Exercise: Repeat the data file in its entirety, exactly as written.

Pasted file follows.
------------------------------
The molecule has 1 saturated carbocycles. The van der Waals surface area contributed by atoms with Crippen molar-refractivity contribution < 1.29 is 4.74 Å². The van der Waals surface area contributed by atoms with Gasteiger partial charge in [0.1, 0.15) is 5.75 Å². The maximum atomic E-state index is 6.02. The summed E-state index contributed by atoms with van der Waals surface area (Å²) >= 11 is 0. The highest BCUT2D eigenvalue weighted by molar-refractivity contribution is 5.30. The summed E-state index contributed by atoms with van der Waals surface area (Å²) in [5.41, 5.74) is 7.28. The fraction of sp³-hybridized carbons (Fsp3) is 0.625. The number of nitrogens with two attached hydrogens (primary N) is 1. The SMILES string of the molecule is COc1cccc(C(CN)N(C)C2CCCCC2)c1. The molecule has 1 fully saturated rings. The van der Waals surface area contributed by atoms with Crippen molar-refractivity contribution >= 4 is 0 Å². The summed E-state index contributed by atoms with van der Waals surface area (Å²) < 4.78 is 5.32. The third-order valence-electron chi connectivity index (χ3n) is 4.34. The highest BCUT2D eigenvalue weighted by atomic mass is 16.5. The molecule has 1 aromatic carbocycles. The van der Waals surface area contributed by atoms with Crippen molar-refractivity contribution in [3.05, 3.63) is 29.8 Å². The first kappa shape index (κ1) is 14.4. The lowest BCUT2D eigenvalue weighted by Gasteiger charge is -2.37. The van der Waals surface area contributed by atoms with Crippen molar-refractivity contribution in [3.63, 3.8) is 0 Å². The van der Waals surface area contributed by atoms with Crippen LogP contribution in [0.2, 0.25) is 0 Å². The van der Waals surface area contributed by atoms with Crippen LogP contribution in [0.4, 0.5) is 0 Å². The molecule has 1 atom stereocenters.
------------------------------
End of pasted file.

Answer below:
The molecule has 1 saturated carbocycles. The van der Waals surface area contributed by atoms with Crippen molar-refractivity contribution < 1.29 is 4.74 Å². The van der Waals surface area contributed by atoms with Gasteiger partial charge in [0.1, 0.15) is 5.75 Å². The maximum atomic E-state index is 6.02. The summed E-state index contributed by atoms with van der Waals surface area (Å²) >= 11 is 0. The highest BCUT2D eigenvalue weighted by molar-refractivity contribution is 5.30. The summed E-state index contributed by atoms with van der Waals surface area (Å²) in [5.41, 5.74) is 7.28. The fraction of sp³-hybridized carbons (Fsp3) is 0.625. The number of nitrogens with two attached hydrogens (primary N) is 1. The SMILES string of the molecule is COc1cccc(C(CN)N(C)C2CCCCC2)c1. The molecule has 1 fully saturated rings. The van der Waals surface area contributed by atoms with Crippen molar-refractivity contribution >= 4 is 0 Å². The summed E-state index contributed by atoms with van der Waals surface area (Å²) < 4.78 is 5.32. The third-order valence-electron chi connectivity index (χ3n) is 4.34. The highest BCUT2D eigenvalue weighted by atomic mass is 16.5. The molecule has 1 aromatic carbocycles. The van der Waals surface area contributed by atoms with Crippen molar-refractivity contribution in [3.05, 3.63) is 29.8 Å². The first kappa shape index (κ1) is 14.4. The lowest BCUT2D eigenvalue weighted by Gasteiger charge is -2.37. The van der Waals surface area contributed by atoms with Crippen molar-refractivity contribution in [3.63, 3.8) is 0 Å². The van der Waals surface area contributed by atoms with Crippen LogP contribution in [0.2, 0.25) is 0 Å². The van der Waals surface area contributed by atoms with Crippen LogP contribution in [0.4, 0.5) is 0 Å². The molecule has 1 atom stereocenters.